The new solo album from Lance Lopez has been three years in the making, but it's built on a lifetime's worth of experience. Lopez's gravelly vocal opens the album with the declaration that “nothing' worth having, ever came easy to me.” The
record is forged from semi-autobiographical trials and tribulations of a life in music: the highs, the lows, the pain, the joy stretched out on a dusty highway with us sticking our thumb out to join the ride. Lopez has grown into his sound over his raspy tenor and smooth guitar playing allowing him to carve his own identity. His masterful cover of Mr Lucky elevates Lopez to Godlike status, rightfully standing shoulder to shoulder with the giant's of the genre: Hubert Sumlins, Johnny Winter, John Lee Hooker, Buddy Guy, BB. King, all of whom play a part in his sound.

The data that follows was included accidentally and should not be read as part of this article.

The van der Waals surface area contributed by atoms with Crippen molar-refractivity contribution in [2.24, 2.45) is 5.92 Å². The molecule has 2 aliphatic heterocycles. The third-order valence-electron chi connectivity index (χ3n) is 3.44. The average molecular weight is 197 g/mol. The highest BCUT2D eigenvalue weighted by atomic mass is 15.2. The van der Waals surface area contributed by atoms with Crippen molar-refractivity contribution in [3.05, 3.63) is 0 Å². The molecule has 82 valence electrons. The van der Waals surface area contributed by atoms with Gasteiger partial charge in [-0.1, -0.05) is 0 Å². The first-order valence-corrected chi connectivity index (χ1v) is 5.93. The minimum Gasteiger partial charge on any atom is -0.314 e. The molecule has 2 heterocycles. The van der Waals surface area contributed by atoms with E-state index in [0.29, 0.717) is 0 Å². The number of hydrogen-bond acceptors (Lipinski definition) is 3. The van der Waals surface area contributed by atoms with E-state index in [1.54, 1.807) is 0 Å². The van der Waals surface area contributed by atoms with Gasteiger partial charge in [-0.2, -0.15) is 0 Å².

Down To One Bar is an addictive anthem about life on the road and wounded pride. It's hard and heavy blues-rock, layered with southern blues tones, and plenty of heart and soul. Cash My Check brings up some traditional blues swagger Rolling Stones style. Blue Moon Rising takes things down with a sweet nod to Hendrix and offering a softer side to Lopez's onstage bravado. The Real Deal is a suave yet upfront track about being honest and true to yourself – a theme which underpins the album. Angel Eyes of Blue is a gutsy Dear Jane letter to love gone bad. It's sassy and raw, gutsy and soulful and communication of emotion this is something that Lopez always delivers in his music.
Produced by fellow Supersonic Blues Machine member Fabrizio Grossi the album may be straightforward blues, but just like their side project, it's executed with such precision that it never gets dull. The thunderous rock arrangements, soaring guitar work and tasteful harmonica honking, acts as vital supporting players to the blistering vocal that leads the show.
The album may have taken three years, and lots of blood, sweat and tears to get there, but as a body of work that sets out Lance Lopez's roadmap to a destination of blues glory; by the quality of this work he has well and truly arrived.
Groupie Rating 4/5